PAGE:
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Senator Bill Cassidy speaks during a press conference following a round table discussion with Vice President Mike Pence, Tuesday, July 14, 2020, at LSU's Tiger Stadium in Baton Rouge, La.

Who knew a beer could be racist? Or what about butter, pancakes, ice cream and rice? The woke crowd canceled Dixie Beer, Land O’Lakes Butter, Aunt Jemima Pancakes, Eskimo Pie, and Uncle Ben’s Rice.

The woke managed to remove from an LSU library the name of World War II commander and hero Troy Middleton. Princeton University announced it will remove references to former U.S. and school President Woodrow Wilson.

And then there are the statues. The woke mob threw a New Orleans statue of the man credited with building many of the city’s public schools in the 19th century, John McDonogh, in the Mississippi River recently. Mobs also removed or vandalized Christopher Columbus statues in Minnesota, Virginia, Pennsylvania, Rhode Island and California. A Columbus statue was beheaded in Massachusetts. In Chicago, vandals spray-painted a statue of George Washington and placed a white hood over its head. In Miami, they spray-painted a hammer and sickle, the sign for communism, over a statue of explorer Juan Ponce de Leon.

Considering the current hypersensitivity over racism and the cut-historical-figures-no-slack mentality, Louisiana U.S. Sen. Bill Cassidy, a Republican, has an idea. Cassidy sent a letter to Thomas Perez, chairman of the Democratic National Committee, with a suggestion.

“Shouldn’t the party be embarrassed of its own name? Isn’t the Democratic Party’s role in our country’s worst episodes of racism offensive?” asked Cassidy.

“The Democratic Party was founded by slave owners. These slaveowners insisted upon a Constitution which preserved slavery. The Democratic Party opposed Republican efforts to end slavery. The Democratic Party opposed Abraham Lincoln’s Emancipation Proclamation.”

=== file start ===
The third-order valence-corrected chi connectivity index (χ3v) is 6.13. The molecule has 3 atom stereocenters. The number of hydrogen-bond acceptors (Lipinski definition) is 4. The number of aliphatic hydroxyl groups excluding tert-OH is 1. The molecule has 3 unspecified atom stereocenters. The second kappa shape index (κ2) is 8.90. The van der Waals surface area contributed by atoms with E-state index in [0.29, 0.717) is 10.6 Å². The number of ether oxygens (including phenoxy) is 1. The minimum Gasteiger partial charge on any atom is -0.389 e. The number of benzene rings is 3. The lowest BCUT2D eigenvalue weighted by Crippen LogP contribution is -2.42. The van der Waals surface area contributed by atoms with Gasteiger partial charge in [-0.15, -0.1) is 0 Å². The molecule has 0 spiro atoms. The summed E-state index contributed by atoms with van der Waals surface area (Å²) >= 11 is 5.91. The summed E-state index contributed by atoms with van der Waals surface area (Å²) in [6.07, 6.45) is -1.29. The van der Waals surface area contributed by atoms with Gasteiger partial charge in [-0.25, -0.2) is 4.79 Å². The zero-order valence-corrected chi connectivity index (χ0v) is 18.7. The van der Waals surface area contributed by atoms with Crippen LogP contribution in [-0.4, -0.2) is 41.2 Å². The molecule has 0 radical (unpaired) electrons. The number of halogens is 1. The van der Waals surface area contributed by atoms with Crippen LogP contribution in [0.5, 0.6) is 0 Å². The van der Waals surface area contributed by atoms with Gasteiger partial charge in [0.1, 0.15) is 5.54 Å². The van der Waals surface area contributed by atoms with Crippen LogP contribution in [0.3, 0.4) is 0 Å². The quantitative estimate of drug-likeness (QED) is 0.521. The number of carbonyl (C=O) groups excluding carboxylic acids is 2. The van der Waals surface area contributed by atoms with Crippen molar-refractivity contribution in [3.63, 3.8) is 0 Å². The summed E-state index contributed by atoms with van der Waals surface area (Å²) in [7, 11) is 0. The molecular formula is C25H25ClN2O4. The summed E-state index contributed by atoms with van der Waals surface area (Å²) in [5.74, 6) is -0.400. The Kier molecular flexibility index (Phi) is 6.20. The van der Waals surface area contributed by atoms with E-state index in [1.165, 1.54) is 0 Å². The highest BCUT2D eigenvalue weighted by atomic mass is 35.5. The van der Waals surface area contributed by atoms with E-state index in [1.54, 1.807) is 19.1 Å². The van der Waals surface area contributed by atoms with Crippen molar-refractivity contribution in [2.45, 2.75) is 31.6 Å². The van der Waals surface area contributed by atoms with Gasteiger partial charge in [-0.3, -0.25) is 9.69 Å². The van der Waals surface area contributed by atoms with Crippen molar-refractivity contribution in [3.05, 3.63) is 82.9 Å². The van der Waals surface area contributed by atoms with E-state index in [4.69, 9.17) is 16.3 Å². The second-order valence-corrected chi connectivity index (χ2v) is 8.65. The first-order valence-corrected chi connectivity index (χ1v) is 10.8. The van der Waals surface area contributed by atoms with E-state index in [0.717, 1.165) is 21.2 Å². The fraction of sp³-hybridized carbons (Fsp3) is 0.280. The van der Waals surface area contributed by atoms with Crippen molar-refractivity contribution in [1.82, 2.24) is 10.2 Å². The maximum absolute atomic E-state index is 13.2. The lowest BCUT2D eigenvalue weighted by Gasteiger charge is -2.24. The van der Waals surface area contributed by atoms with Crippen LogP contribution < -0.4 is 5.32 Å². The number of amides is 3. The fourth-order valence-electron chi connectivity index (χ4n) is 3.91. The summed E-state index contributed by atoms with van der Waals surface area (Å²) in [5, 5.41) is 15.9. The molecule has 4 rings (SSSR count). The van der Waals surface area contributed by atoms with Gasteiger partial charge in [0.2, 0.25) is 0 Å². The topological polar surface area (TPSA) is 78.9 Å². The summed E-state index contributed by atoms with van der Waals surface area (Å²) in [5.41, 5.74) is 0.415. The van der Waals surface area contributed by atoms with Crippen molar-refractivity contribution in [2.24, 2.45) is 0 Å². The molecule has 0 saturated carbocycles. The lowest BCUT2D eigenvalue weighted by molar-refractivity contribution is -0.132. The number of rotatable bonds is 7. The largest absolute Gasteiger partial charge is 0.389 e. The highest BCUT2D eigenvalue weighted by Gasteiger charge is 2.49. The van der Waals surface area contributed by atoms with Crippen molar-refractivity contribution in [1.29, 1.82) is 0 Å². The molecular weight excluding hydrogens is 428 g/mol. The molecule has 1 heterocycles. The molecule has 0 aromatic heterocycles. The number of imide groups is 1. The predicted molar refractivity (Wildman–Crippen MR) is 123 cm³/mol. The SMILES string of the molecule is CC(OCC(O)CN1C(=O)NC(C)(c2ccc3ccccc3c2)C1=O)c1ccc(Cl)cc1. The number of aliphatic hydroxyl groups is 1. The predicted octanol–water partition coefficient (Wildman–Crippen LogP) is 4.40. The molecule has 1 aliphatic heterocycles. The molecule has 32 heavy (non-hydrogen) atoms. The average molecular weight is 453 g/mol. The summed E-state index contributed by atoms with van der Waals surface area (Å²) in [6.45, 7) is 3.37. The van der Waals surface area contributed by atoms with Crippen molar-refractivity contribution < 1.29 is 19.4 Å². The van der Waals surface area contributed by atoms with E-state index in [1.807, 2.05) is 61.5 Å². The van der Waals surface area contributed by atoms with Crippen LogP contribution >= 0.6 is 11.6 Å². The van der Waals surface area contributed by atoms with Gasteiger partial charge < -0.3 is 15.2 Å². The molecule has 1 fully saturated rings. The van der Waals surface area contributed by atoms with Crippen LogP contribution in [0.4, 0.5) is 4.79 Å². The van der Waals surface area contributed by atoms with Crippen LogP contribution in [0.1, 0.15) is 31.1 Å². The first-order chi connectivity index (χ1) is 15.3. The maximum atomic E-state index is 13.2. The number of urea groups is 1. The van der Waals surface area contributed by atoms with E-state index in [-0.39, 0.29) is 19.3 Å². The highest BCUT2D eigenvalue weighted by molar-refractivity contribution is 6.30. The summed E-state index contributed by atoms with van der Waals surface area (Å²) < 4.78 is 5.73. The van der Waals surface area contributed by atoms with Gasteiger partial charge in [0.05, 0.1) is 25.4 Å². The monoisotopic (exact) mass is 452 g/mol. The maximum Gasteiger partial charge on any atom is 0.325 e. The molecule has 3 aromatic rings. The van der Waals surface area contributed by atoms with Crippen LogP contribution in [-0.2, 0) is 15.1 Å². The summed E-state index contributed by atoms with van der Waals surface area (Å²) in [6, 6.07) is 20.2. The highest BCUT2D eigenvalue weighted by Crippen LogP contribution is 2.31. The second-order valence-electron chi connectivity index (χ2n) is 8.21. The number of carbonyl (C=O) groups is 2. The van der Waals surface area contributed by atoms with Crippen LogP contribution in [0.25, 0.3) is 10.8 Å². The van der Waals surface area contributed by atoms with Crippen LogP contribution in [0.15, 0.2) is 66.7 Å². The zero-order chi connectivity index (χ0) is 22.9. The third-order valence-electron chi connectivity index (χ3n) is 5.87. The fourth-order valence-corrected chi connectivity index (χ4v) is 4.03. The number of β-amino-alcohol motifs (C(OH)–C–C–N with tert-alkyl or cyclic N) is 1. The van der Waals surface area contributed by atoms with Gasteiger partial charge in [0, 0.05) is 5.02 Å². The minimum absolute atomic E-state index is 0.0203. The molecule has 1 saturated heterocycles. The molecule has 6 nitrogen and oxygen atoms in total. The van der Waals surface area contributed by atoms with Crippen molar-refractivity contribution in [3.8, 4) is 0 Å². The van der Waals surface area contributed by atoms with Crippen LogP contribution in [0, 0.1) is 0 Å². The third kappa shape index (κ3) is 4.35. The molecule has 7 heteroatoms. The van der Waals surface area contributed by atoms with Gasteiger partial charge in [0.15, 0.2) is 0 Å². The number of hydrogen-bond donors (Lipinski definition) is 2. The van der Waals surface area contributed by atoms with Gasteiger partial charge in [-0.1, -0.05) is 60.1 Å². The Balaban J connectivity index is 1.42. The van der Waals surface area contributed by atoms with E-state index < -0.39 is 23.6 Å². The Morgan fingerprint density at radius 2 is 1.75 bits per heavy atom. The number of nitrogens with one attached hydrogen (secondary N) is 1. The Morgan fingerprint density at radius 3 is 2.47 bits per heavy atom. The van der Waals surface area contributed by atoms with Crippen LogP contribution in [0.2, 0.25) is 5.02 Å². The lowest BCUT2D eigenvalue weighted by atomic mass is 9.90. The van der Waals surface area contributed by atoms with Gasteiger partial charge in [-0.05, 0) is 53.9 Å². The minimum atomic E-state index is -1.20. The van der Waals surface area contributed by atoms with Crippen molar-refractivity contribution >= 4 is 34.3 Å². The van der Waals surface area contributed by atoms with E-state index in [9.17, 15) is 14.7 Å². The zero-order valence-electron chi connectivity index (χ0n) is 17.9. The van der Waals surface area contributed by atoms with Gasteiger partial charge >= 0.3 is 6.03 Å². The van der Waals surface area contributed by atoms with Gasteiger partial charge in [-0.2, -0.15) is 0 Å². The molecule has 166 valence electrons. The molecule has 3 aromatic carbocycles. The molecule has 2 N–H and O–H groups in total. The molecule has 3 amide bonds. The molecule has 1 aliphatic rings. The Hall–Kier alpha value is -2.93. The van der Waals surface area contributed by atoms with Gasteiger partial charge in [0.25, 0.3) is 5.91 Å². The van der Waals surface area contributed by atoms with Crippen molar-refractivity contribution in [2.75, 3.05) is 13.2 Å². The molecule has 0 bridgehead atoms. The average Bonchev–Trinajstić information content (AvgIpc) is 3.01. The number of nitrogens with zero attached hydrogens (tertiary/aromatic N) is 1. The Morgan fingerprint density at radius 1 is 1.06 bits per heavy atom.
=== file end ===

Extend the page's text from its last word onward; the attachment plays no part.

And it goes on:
Cassidy argues that even after the Civil War, Democrats continued to oppress African Americans.

“Democrats opposed Republican efforts to give newly freed slaves voting rights and civil rights. In more recent times, Democratic members of the U.S. Senate and the House of Representatives fought civil rights legislation, beginning with Republican President Dwight Eisenhower’s Civil Rights Act of 1957."

Cassidy was merciless in recounting the blatantly racist history of the Democratic Party.

“Democratic governors fought integration of schools and public services, and the list goes on. It took courageous decisions by Republican judges and the enforcement of these laws by President Eisenhower, who at one point called out the military to overcome resistance. Two Democratic luminaries, Supreme Court Justice Hugo Black and long-serving Senator Robert Byrd were members of the KKK as young men,” Cassidy wrote.

Cassidy says not all Democratic policies hurting Black people are in the past.

“Most recently, Democratic mayors have permitted policies such as choke holds and unconstitutional use of force,” Cassidy wrote. “If the Democratic mayor of Minneapolis had insisted on police reforms, George Floyd would be alive. Two weeks ago, Senate Democrats refused to even allow debate on the Justice Act, a bill with reforms which would prevent deaths similar to George Floyd’s. Democrats said they would not allow debate on the Justice Act because they did not like the process. People will die because of not liking a process. This further sullies the title Democrat.”

Cassidy acknowledged “the Democratic Party is responsible for many good things.” But so were McDonogh, Columbus, and Middleton. The double standard is glaring.

Since we’re in the business of changing names of any food or historical figure or group with a hint of racism, should we not start with the political party that would have preserved slavery, passed Jim Crow laws, fought voting rights and segregation for African Americans, and created the Ku Klux Klan as a violent enforcement arm of the party to terrorize Black citizens from resisting?

“Holding the same standard some are requiring of people or groups in the past, even if they contributed greatly to the freedoms we have today, the Democratic Party should be renamed if not disbanded,” wrote Cassidy.

Cassidy ended his letter to Perez with a PS.

”I actually think the Democratic Party should keep its name. But the measure given will be the measure received. What I write as irony will soon be another’s earnest intent. Why not?”

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